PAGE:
But it seems more likely that it's just technique: when the car is trying to roll backwards and you're hurrying to halt & reverse that motion with the clutch, it's harder to apply power in the smooth, just-right fashion that the vehicle needs. I know you've been driving stick forever, but if you're not used to these inclines, this might be the whole problem. So I'll throw in another vote for E-brake starts on hills. My dad taught me that it's the right thing to do on steep hills, because it reduces wear of clutch & engine mounts, and increases your control of the vehicle.

(Oh, and if it's getting worse, what about tires?)
posted by richyoung at 12:28 PM on May 19, 2010


Just to make this clear, this issue is NOT a worn or slipping clutch. It can't be, because stalling the engine and/or spinning the wheels are the two things that become increasingly difficult to do as the clutch wears. They are the exact opposite of a worn clutch symptoms.

There may be an issue with clutch engagement, but it is an outside chance and (to my mind) unlikely.
posted by Brockles at 12:29 PM on May 19, 2010


(Oh, and if it's getting worse, what about tires?)

Bingo. Chirping the tires on a hill start is one of the signs I use to figure out when it's time for new tires.

To add to the chorus, hand-brake for steep hill starts is perfectly fine until you figure out the source of the problem. I end up hand-braking a fair bit, because I live on a pretty steep hill and drivers in Boston like to think they're saving time by edging up until they're three-quarters of an inch off my rear bumper at the stoplight. I don't care how fast you can get your foot from pedal to pedal, on a 15% incline, your car is going to roll backwards a small amount.
posted by Mayor West at 12:41 PM on May 19, 2010


BP: Can you think of ANY other changes in the car behaviour? How long since last service?

I had the oil and oil filter changed a month ago, at 62.5K. My mechanic used synthetic oil. I don't remember the weight.

I had a 60K service (new cabin filter, coolant flush, etc.) done a year ago at around 58.5K (I don't drive much). I had a heater core replacement at the same time, because coolant was getting into the cabin, on the windshield and into our lungs. I also had a new serpentine belt and an oil sludge kit installed, because sludging is an issue for Saabs of this model and the belt was in rough shape.

The car has had trouble starting strongly ever since that major service, where it takes a few more seconds for the engine to start, but two mechanics couldn't replicate it and the car otherwise eventually starts and runs okay, once warmed up.
posted by Blazecock Pileon at 12:43 PM on May 19, 2010


Grither - That episode was about down-shifting in a manual car.


From an episode with a manual: "Neither engine braking nor hunting will do your car any harm, Tom. It's really just a question of preference, Tom. Which one do you find less annoying?"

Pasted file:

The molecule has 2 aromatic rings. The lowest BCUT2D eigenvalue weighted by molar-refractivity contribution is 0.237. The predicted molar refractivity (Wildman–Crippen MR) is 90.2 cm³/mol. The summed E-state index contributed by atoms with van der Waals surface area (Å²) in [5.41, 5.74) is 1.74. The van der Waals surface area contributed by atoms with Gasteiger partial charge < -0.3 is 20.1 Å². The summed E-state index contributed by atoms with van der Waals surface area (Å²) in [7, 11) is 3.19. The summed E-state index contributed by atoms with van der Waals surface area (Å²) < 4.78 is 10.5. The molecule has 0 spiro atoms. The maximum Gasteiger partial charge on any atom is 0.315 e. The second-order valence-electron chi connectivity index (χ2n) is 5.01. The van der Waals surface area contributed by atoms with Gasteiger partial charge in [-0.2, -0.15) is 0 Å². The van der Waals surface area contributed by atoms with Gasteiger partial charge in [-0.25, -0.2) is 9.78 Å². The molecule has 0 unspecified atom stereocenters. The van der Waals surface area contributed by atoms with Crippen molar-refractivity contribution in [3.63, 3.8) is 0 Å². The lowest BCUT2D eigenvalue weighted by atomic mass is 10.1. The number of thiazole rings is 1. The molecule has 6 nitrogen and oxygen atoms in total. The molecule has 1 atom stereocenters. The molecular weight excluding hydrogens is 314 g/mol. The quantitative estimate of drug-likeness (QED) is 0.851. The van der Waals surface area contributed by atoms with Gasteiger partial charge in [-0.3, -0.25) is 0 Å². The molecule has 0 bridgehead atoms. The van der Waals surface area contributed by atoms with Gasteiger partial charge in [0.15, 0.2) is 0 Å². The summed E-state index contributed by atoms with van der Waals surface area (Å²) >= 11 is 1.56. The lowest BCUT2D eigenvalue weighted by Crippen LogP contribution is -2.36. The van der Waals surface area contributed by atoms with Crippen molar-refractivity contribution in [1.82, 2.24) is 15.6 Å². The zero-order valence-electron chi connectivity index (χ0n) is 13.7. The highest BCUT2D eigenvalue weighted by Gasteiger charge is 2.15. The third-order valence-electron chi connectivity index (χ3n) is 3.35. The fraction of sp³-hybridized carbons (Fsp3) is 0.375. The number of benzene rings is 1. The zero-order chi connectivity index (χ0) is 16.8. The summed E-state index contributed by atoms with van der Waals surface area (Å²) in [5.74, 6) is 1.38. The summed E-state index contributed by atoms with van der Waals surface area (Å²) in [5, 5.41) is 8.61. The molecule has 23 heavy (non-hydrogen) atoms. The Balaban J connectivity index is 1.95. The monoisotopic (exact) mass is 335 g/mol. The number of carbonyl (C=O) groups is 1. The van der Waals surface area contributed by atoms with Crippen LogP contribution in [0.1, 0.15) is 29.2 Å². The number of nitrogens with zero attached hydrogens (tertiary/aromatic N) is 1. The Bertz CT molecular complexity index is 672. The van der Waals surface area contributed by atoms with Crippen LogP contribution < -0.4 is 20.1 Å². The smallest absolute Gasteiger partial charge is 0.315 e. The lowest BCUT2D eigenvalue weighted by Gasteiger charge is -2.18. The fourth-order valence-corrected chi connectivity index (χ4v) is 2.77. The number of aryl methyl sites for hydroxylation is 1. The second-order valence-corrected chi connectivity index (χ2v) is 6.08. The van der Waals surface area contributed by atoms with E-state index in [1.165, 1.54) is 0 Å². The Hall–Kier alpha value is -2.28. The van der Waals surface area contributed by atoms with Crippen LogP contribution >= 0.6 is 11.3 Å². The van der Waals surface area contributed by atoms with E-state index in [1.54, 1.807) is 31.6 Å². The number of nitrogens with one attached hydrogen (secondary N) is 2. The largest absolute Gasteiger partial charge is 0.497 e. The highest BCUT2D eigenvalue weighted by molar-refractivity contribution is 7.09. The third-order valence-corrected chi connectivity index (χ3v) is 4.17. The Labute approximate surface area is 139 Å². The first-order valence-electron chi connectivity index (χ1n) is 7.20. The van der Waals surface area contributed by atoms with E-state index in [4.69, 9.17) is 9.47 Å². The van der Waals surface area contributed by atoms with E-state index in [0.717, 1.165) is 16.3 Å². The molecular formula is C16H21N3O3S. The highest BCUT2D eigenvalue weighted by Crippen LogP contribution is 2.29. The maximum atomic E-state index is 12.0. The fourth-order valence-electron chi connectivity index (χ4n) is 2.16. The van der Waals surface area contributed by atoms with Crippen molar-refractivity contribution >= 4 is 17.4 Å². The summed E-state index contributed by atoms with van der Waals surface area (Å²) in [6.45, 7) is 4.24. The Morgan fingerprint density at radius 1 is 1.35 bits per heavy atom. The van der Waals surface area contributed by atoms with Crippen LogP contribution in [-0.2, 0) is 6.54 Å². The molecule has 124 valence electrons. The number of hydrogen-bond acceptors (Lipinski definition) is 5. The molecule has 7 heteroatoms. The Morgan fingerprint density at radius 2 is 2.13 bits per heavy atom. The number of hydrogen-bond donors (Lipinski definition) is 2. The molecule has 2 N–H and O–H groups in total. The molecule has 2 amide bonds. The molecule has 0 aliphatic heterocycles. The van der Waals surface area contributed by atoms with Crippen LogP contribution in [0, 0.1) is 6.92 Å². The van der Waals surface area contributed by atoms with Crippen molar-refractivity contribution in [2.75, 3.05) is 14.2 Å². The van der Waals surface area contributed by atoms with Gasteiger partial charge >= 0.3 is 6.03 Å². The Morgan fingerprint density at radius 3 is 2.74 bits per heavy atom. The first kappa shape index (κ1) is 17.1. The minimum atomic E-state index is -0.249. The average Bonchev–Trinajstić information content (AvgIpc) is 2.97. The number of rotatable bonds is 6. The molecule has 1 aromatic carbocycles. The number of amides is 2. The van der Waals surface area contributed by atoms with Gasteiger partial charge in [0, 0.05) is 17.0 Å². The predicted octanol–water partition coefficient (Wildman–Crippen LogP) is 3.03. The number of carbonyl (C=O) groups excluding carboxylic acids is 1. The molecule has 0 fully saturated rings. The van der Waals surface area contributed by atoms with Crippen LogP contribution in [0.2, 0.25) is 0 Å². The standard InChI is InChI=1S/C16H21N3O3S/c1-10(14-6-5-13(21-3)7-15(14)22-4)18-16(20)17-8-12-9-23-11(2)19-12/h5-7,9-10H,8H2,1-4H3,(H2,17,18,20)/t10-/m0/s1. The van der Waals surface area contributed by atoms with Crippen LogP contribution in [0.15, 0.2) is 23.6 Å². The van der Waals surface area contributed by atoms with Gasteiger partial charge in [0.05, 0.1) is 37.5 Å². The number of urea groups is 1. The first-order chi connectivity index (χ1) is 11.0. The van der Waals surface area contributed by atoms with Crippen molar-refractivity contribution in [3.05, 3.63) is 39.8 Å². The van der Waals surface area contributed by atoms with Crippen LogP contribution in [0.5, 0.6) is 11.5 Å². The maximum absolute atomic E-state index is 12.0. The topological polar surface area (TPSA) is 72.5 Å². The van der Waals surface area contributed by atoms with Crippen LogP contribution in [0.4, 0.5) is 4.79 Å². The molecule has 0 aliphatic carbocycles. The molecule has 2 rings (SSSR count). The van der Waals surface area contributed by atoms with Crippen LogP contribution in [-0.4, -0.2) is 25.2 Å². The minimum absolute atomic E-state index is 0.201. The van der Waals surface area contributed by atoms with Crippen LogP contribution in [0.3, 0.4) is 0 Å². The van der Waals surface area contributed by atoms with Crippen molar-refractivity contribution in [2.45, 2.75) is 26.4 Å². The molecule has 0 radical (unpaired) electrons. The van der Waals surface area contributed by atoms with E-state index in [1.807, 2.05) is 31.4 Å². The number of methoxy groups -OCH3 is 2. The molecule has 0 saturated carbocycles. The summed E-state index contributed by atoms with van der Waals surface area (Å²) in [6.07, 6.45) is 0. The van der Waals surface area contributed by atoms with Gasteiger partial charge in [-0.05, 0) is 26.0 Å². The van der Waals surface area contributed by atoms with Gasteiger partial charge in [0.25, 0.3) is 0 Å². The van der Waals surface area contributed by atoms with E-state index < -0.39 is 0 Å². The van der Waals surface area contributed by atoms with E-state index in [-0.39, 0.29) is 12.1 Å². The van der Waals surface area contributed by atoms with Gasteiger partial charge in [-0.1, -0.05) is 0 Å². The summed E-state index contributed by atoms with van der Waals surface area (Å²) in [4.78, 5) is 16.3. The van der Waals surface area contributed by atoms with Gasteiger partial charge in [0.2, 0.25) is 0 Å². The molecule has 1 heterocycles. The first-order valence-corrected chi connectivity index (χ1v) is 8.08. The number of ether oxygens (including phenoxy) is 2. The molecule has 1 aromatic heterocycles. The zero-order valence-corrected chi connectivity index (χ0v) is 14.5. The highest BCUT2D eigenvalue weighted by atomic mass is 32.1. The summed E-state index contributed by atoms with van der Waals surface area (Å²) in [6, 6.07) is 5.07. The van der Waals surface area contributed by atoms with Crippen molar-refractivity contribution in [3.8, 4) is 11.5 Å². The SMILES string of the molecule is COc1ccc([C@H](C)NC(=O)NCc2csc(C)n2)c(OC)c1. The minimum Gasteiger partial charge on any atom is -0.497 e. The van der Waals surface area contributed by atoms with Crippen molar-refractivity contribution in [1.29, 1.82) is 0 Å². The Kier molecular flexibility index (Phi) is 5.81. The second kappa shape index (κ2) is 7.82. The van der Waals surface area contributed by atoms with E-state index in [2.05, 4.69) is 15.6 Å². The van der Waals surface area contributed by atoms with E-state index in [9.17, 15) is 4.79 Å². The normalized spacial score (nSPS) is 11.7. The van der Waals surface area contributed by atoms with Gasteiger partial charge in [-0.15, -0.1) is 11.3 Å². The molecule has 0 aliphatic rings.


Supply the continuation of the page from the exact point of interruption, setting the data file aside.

posted by General Malaise at 12:49 PM on May 19, 2010 [1 favorite]


Every now and again I get white, sweet smelling smoke from the exhaust.

This is actually a pretty tell-tale sign that you're leaking coolant into your engine. It might be slight, but it's real. How's your gas mileage?

(P.S. The only reason I was hesitant to say it was your car losing power earlier is that you'd have to lose a lot of power for this to happen. But, if your plugs aren't sparking right, your timing's off, and you're leaking coolant, well, then it could be the case)
posted by General Malaise at 12:53 PM on May 19, 2010


To concur with Brockles, if you're getting wheelspin then your clutch is fine. If it can transfer enough torque from a dead stop to make the tires brake traction, then it's likely in good condition. If you floor it at a low speed in 2nd gear and the engine revs before you accelerate of if the car shudders, then the clutch is worn. When a clutch wears out, it no longer executes its primary function of transferring engine torque through the drivetrain.

If you're finding that you have to rev the engine to a higher RPM to generate the necessary power to motivate the car from a dead stop on a hill, then the engine must be making less power at low RPMs then it has in the past.

The white smoke out the tail pipe isn't always a leaking headgasket. There could be a leak that allows some coolant into the intake manifold. Many throttle bodies have coolant circulating through them to prevent throttle plate icing (even on new vehicles). Some intake manifolds also have coolant passages that help regulate the intake air charge temperature. Also, if your Saab is turbocharged, the coolant that passes through the turbo could be leaking through a seal and is getting sucked into the intake system. Bad turbo seals often result in leaking/burning coolant and oil as well as a gradual loss of power.